All of it started to avoid cutting the grass.
Bret Clement was sick of mowing along his back fence, and was searching for something to plant that would require little care. A friend suggested daylilies — the plants were easy, hardy and beautiful. Clement took the suggestion, placing a few of the plants along the fenceline.
“It was a solution to a landscape problem,” he said. “Over the course of maybe four or five years, I expanded that to include all of the back fence, and that summer, I realized I created something beautiful by accident.”
That initial planting has grown into a colorful and thriving business. Clement is the owner of Clement Daylily Gardens, which and specializes in hybridizing the plants into explosively colorful varieties.
He will share his passion and expertise with area gardeners during a presentation Saturday at this year’s Johnson County Garden Celebration. In addition to learning about daylilies, attendees can find out how to implement native plants into their gardens and find out more about growing roses.
Discover more about the shrubs and trees in your garden, and get to know rescued urban raptors that live in central Indiana.
This will be the 17th Garden Celebration, an annual event of the Johnson County Garden Club, Purdue Extension Johnson County and Purdue Master Gardeners. Vendors will be set up selling all kinds of different items related to the outdoors.
Seed packets and tree saplings will be given away while supplies last, and breakfast and lunch will be available for purchase at the Garden Cafe, featuring selections from Geri Girl Bakery in Edinburgh.
But the highlights each year are the diverse seminars and speakers that organizers line up, such as Clement.
After his initial foray into planting daylilies himself, Clement started doing research online on the different varieties and versions of the plant.
“I discovered the daylilies online were much more interesting than the ones that I had, and then I found out the mechanics of breeding daylilies were actually quite simple,” he said. “The trick is knowing what to breed to what, as opposed to knowing how to do it.”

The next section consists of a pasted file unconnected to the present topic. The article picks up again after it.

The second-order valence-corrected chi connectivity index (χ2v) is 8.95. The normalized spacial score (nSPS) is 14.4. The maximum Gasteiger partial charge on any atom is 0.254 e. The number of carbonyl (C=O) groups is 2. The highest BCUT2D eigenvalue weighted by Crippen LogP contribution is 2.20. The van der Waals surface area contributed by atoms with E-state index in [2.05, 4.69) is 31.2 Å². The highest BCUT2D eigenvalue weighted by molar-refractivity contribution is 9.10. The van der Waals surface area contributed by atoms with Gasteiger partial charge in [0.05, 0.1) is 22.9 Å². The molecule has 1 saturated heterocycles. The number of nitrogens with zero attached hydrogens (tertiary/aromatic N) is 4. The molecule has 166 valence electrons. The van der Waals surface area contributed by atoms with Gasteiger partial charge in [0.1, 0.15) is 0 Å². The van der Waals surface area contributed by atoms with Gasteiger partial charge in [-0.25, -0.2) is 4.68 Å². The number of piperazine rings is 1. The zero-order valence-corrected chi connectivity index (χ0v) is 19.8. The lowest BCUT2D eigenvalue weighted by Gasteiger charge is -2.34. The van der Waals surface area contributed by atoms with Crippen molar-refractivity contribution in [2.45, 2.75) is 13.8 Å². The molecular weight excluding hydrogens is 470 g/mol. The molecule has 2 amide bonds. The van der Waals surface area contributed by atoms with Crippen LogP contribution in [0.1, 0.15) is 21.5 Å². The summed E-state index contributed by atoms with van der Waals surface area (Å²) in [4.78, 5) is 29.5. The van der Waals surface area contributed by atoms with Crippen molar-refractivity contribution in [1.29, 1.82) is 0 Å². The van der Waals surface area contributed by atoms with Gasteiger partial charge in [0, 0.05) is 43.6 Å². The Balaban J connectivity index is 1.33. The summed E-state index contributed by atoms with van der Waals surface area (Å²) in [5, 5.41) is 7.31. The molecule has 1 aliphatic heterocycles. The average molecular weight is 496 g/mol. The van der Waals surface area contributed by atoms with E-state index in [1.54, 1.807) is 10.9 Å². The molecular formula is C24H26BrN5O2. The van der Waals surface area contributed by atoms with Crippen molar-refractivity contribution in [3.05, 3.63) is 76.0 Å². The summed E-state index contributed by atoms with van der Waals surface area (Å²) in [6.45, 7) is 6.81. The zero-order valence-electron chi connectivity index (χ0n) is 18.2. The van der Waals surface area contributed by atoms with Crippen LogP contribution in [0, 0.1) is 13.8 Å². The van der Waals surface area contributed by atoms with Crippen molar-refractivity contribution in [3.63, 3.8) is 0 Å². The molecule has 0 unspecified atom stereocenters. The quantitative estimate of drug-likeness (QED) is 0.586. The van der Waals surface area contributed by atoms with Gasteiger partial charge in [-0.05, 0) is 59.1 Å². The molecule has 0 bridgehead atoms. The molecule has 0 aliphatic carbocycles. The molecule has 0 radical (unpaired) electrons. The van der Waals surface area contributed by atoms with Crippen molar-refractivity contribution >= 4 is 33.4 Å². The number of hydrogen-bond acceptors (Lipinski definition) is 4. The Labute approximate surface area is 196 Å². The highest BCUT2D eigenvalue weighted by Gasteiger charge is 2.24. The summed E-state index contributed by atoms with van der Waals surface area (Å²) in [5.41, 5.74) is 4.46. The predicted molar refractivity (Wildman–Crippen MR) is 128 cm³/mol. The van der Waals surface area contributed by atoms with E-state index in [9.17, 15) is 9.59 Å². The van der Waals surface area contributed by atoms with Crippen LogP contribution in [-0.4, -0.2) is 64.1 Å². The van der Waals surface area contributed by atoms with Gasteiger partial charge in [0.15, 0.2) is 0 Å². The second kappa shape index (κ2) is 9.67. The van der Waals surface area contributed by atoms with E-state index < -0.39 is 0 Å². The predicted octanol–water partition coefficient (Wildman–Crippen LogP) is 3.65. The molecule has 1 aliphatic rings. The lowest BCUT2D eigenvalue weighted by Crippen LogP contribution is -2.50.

Clement’s daylily garden has grown into approximately 1,000 registered varieties for hybridizing purposes in his own personal yard, as well as renting a tract of land approximately 45 minutes away where he grows additional registered varieties and many many thousands of seedlings which are grown under open-field conditions without mulch.
During the Garden Celebration, he plans to share slides of his introductions and seedlings, using his own hybrids to describe the differences in the plants and what the different types bring to a garden.
One of the reasons that he has found such joy in growing the plants is that nearly anyone can be successful with them.
“For the most part, they can be relatively disease-free. You don’t need a green thumb to grow them. While they thrive with a lot of moisture or fertilizer, even if you neglect them, they still do reasonably well,” he said. “There’s just so much variety.”
Clement’s presentation kicks off the seminars, but organizers have put together a well-rounded program touching on a variety of gardening topics.
Bob Bruner, a Purdue Extension educator from Clay and Owen counties, has put together a presentation on the care and maintenance of roses and rose cultivars.
To help people figure out ways to introduce native Indiana plants to their gardens, urban agriculture and natural resource educator Brooke Alford will provide guidance and answer questions.
Sara High, a forestry education specialist, will use the Department of Natural Resources Woods on Wheels mobile exhibit to teach about shrubs and trees in the garden.
Throughout the day, Andrea Quigley, education director for Providence Wildlife Rehabilitation, has set aside time to teach about urban raptors.
Seminar attendance qualifies for Purdue Master Gardener education hours.